We’ve taken a few significant steps forward in our service provision this past week. Some might argue they are strides forward more than steps, given all the pressures and uncertainties around lockdowns and the pandemic.
Firstly, our Gambling Therapy (GT) website has relaunched with a much-advanced functionality. What this means in real speak is that it will make it much easier for those needing help in the UK and around the world to get it.
Forums and groups are now fully mobile responsive enabling clients to easily use them on their phones, which is how 80% of clients contact us online.
Response times have improved rapidly, and this reduces “bounce rates” – meaning that people don’t hang up after suffering a delay while waiting for the mobile application to search and find a site or a page.
These sorts of lengthy and frustrating delays could lose as many as 90% of potential clients before. Now GT can be confidently promoted across all social media platforms such as Twitter, LinkedIn and Facebook, knowing that clients will not be lost, and they will find what they are looking for in a reasonable time.
The website has added new languages (Punjabi, Urdu, Hindu), and it also has the ability to include many more. This will mean opening up the service to new countries and cultures, and it will assist Gambling Therapy connecting with BAME and South Asian communities in the UK and globally.
On top of that we have completed refurbishments at both Beckenham and Dudley and introduced a new treatment programme
Similar progress has been made with our recovery house. Our Retreat & Counselling (R&C) has also developed through running an online programme for men and women.
The Outreach programme has similarly expanded its provision through the use of video groups that offer peer support, Q&As, Women’s groups, topic groups, family and friends groups and of course pre-support.
All of these on their own are significant steps forward, but they are all coming together at a time when we are all facing huge challenges.
And for us that is the point. The world and its people, and particularly those affected by gambling addiction, are all facing massive challenges.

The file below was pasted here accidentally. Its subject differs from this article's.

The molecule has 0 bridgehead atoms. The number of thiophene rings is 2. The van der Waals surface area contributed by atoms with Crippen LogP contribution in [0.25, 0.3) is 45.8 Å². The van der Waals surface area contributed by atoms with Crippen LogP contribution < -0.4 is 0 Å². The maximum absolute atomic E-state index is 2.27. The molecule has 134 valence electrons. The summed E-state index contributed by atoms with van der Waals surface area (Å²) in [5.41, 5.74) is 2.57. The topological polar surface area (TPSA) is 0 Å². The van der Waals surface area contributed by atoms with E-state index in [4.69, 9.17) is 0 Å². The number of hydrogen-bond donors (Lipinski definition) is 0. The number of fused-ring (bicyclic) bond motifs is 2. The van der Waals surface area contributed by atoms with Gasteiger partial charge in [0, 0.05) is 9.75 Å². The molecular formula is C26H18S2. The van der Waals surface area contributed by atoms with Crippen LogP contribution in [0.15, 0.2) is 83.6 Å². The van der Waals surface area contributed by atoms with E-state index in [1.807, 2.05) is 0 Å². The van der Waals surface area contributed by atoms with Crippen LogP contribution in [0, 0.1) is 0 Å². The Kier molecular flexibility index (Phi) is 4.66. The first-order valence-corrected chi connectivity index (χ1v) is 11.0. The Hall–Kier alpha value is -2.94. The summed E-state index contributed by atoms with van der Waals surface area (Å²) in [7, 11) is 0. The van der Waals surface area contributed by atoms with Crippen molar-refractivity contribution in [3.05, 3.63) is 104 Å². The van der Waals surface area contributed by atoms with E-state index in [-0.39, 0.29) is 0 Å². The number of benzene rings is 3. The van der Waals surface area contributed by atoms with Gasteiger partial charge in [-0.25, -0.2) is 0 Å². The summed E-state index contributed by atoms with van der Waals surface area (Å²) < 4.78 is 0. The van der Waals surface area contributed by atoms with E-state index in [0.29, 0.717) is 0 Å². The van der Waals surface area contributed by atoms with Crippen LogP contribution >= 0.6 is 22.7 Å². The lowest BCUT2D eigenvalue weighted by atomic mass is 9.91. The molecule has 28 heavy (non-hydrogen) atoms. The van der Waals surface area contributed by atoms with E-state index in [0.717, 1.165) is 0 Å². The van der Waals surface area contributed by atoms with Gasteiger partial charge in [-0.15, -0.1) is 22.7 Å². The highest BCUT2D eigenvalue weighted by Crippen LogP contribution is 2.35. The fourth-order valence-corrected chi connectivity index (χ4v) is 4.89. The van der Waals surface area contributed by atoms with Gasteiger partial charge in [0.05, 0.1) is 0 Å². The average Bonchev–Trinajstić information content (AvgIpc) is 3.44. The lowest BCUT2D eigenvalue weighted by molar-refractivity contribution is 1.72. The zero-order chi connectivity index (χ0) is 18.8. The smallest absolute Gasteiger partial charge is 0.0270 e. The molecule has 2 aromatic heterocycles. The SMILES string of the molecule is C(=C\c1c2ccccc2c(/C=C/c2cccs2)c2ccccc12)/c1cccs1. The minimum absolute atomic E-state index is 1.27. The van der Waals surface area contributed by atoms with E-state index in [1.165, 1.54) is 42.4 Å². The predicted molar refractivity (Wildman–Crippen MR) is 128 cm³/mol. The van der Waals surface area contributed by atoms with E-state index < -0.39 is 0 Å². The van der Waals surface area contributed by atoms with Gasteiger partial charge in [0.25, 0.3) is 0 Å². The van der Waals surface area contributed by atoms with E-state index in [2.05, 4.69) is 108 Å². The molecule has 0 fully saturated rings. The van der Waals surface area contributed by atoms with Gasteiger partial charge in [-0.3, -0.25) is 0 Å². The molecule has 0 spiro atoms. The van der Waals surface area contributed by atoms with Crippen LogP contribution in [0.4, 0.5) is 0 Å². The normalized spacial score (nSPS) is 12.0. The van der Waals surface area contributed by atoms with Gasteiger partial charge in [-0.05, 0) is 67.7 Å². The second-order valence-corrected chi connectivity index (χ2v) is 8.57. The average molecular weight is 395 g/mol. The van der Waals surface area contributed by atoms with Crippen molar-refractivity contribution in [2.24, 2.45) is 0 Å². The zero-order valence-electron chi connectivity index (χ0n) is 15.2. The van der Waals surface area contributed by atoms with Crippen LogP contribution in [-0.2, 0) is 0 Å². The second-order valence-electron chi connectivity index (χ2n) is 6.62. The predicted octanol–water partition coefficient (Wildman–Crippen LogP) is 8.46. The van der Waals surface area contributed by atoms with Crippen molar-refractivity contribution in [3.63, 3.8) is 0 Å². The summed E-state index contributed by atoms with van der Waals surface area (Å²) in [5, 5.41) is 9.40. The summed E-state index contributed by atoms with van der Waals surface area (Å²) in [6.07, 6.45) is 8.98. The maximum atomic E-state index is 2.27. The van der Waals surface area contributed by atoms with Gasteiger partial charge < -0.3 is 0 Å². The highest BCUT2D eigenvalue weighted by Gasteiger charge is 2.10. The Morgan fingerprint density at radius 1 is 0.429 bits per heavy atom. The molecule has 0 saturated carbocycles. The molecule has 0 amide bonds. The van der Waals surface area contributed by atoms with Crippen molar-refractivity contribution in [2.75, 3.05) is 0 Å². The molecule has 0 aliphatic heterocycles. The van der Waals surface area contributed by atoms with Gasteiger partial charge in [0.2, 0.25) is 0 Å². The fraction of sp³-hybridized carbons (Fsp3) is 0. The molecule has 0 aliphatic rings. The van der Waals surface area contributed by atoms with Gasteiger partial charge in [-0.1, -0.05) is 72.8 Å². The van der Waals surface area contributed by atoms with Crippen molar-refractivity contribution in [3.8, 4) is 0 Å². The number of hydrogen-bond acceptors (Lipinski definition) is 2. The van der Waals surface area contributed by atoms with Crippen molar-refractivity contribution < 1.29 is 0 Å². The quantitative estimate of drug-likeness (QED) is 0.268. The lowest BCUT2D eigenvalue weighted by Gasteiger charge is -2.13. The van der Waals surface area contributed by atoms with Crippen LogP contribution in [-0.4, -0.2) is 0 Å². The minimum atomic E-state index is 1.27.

We want our services to be the best they can for those people we can help and support.
So, we are not here just to ask, “Are you okay?” – as important as that is – but to offer the real quality of help that is so urgently needed, whether it is online or in person.
We know there is a lot more to do. And we have plans in place for next year to keep making progress that brings real benefit for all our service users and their friends and family.
We also want to make sure that the hidden addiction of gambling becomes more widely understood and acted upon.
We are very pleased that the media seems to be picking up on the issue and presenting it in a balanced and sensitive way (see below).
We are hoping that Gordon Moody should be in a few national media stories over the next few days and there is growing interest in future coverage as well.
We will keep you updated.
Gordon Moody and the media
As well as improving our own communications through websites, social media, and other channels, we have been working more with broadcast and print media in recent months.
This has partly been because of increased awareness and interest because of the pandemic and lockdown. But also, because we have also wanted to get important news out there, about how people can access services and helping people to know they are not alone and can get support.
Understandably, the media like to focus on case studies – the human story that people understand most readily.
We try to offer that if we can, but we also make it clear to media organisations what we are not prepared to do and the duty of care we feel for all our residents, ex-residents, their friends and family and our staff.
We will not get involved in stories that are simply trying to sensationalise things or cause distress for anyone.
And for us one of the most important things is ensuring media companies don’t just show the tough times but that they show that there is help and hope for people regardless of how challenging their personal situation is.
To apply for treatment at Gordon Moody visit www.gordonmoody.org.uk or for more information call us on 01384 241292.
The National Gambling Helpline is available 24/7 call free on 0808 802 0133